Skip to content

Book Review – Proceed to Hawker

February 13, 2011

Proceed to Hawker – An operational and sometimes social history of the last years of the Quorn to Hawker section of the Great Northern Railway From 1957 to 1970 by John Evans, Railmac Publications ISBN: 978-1-86477-061-9.

I bought this book on my recent visit to the Bassendean Railway Museum.  It’s not the usual sort of book I buy, so it was an unusual purchase, for me but a worthwhile one.

I have never been greatly interested in, or excited by trains and railways, unlike the author of this book, but my Kirwan family settled in the Flinders Ranges in South Australia after they left Western Australia in the late 1860s.  When they arrived there the railway was not yet through the area, and freight in and out of the region was carried by dray.  The Kirwan family set up and ran eatinghouses and stores to service the teams who would stop in for food and supplies along the way.

This book is about the Quorn to Hawker railway and, in fact the last days of the railway in the area, from 1957 to 1970. It is full of very technical information which I am beginning to grasp and had absolutely no idea about, before reading Proceed to Hawker.  But it also has photographs of places my family would have lived and worked, or frequented, details about daily life as it applied to the Railway, and I found references to Kirwan family  members working on the trains from the Quorn Station.  These people would probably be descendants of Edmund Kirwan, eldest son of John Kirwan and Jane Close, who settled in Quorn and had 13 children with his wife Ellen Agnes Lennon.

Charlie L Kirwan and Arthur ‘Artie’ Kirwan were Goods Checkers at Quorn, some of the remaining staff resident in Quorn.  Arthur ‘Artie’ Kirwan also worked as a Guard on the trains in the late 1950s – mid 1960s.  They were probably grandsons of Edmund and Ellen Kirwan.

John Evans has written other books about the South Australian Railways.  He relates the story of his family’s trip to the Flinders Ranges in May 1959, when, as a child,he first became ‘hooked’ on this particular stretch of railway track.  He says that:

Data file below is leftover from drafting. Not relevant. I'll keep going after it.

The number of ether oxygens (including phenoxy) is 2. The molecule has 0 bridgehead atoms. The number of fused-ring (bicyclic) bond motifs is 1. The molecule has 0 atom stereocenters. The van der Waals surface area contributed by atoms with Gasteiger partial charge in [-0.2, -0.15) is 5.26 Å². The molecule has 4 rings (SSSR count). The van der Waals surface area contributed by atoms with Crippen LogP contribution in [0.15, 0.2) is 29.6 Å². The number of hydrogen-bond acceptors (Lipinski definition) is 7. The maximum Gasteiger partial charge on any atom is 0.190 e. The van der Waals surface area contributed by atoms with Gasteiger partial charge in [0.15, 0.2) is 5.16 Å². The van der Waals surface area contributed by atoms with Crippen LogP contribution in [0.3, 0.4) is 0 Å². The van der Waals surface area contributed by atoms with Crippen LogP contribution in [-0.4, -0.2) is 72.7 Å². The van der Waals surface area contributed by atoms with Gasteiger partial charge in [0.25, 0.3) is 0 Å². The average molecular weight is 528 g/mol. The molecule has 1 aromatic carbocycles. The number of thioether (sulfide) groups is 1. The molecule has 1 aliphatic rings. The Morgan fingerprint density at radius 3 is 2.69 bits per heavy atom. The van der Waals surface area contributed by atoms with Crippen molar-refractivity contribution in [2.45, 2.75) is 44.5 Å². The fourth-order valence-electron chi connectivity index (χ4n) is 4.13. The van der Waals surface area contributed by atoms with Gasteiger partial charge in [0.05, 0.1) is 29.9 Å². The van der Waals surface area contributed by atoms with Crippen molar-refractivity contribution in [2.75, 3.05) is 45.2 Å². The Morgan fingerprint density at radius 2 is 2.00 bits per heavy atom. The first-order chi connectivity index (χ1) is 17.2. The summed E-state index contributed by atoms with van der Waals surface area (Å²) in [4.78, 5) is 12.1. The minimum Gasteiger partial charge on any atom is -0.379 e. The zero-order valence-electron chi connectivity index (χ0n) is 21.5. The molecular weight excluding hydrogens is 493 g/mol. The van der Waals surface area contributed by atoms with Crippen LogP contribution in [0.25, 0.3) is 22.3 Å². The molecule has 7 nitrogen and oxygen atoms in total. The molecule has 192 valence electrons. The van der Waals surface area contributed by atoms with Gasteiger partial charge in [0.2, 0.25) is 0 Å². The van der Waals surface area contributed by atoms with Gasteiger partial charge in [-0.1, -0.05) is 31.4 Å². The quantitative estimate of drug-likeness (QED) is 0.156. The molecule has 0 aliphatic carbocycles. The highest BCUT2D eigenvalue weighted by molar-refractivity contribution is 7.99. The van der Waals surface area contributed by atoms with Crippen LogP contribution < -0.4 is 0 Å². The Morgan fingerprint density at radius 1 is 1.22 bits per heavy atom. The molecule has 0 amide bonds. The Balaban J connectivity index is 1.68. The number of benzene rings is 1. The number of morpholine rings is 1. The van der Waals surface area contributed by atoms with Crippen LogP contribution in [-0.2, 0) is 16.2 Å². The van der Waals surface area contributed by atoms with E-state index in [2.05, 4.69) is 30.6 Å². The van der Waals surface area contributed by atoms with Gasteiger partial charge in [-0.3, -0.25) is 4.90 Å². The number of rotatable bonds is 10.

The die had been cast, the spell spun.  I was ‘hooked ‘ on this stretch of track, and I determined to travel by train on what remained of the former Great Northern Railway and learn as much as I could about this famous line.

This body of work reflects that nine year old’s early fascination with a line that now spans nearly 50 years.

Proceed to Hawker is remarkably detailed, technical, and yet easy and enjoyable to read – even for a novice like me.  To begin with there were terms and descriptions of things I had no understanding or knowledge of, but I persevered, and found that as I read on, I was understanding and picturing in my mind, much of what had been completely foreign to me a chapter earlier.  This is totally attributable to John Evan’s explanation and description of what seem to be the minutest details of railway logistics.  Perhaps it is also due to his obvious affection and passion for his subject – even as a rank outsider, with limited previous interest in the subject, it is difficult not to get caught up in John Evans’ excitement as he relates the details of the last days of the railway that has been his passion and interest since he was a boy.

His other books include Proceed to Quorn (Terowie to Quorn) and Proceed to Wilmington (Gladstone to Wilmington).  All three of these books are available from Plough Book Sales, my latest specialist book shop discovery – ‘a small part time business that deals in books relating to tractors, old engines, earthmoving equipment, live scale model making, steam power and metal working’.  Their catalogue of Railway books is huge.

 

Advertisements

Leave a Reply

Fill in your details below or click an icon to log in:

WordPress.com Logo

You are commenting using your WordPress.com account. Log Out / Change )

Twitter picture

You are commenting using your Twitter account. Log Out / Change )

Facebook photo

You are commenting using your Facebook account. Log Out / Change )

Google+ photo

You are commenting using your Google+ account. Log Out / Change )

Connecting to %s

%d bloggers like this: